Director of WVU s Instititute for Mathematics Learning, Robert Mayes, will presentThe Role of Mathematics in Academic SuccessMore Frank Discussionat 1:15 p.m.
Dr. Mayes specializes in the use of technology and mathematical modeling in the teaching and learning of mathematics.
Director of WVU s Honors Program, Keith Garbutt, will follow with a 2:15 p.m. session,What Predicts Success?
Under Dr. Garbutts leadership, the University Honors Program has increasingly emphasized the undergraduate research experience and service-learning opportunities.
The summit will conclude with comments from President Hardesty at 3 p.m.
Since becoming president of WVU in 1995, Hardesty has fostered a more student-centered culture at WVU . A host of new programs at the University have resulted in enrollment growth in a state with declining high school enrollments.
Cost of the summit is being underwritten by WVU , but parking is not included. Reservations are limited and will be accepted on a first-come, first-served basis.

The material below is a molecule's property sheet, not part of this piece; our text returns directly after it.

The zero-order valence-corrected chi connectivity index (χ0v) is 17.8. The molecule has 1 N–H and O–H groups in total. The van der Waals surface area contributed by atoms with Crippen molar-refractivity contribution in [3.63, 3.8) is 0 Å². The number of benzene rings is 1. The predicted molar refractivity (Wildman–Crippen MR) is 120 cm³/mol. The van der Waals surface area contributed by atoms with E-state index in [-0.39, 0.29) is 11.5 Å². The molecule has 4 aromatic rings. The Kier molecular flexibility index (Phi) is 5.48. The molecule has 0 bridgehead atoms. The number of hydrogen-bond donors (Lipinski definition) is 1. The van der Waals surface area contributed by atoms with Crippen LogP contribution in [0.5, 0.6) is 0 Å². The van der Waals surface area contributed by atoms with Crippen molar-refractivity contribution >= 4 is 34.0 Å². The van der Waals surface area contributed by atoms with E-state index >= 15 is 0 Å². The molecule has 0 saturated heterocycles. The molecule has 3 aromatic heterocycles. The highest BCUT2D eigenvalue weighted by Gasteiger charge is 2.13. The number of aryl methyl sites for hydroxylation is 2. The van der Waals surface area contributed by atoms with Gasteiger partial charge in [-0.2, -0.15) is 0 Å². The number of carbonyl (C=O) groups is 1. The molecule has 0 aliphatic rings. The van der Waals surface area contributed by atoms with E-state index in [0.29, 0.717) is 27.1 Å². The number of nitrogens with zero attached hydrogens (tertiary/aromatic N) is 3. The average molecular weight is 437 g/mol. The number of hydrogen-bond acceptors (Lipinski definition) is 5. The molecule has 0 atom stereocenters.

Overnight accommodations are available by calling the Radisson Hotel, 304-296-1700, and asking for the conference rate.
Education Summit II officially kicks off WVU Days (Nov. 7-10) in north central West Virginia. Each year, the University travels to a particular part of the state to promote higher education in general and programs offered by WVU and its regional campuses.
This year, the focus of WVU Days will be on Monongalia, Marion, Preston, Taylor and Harrison counties.
Supporting Excellence: WVU s Education Summit II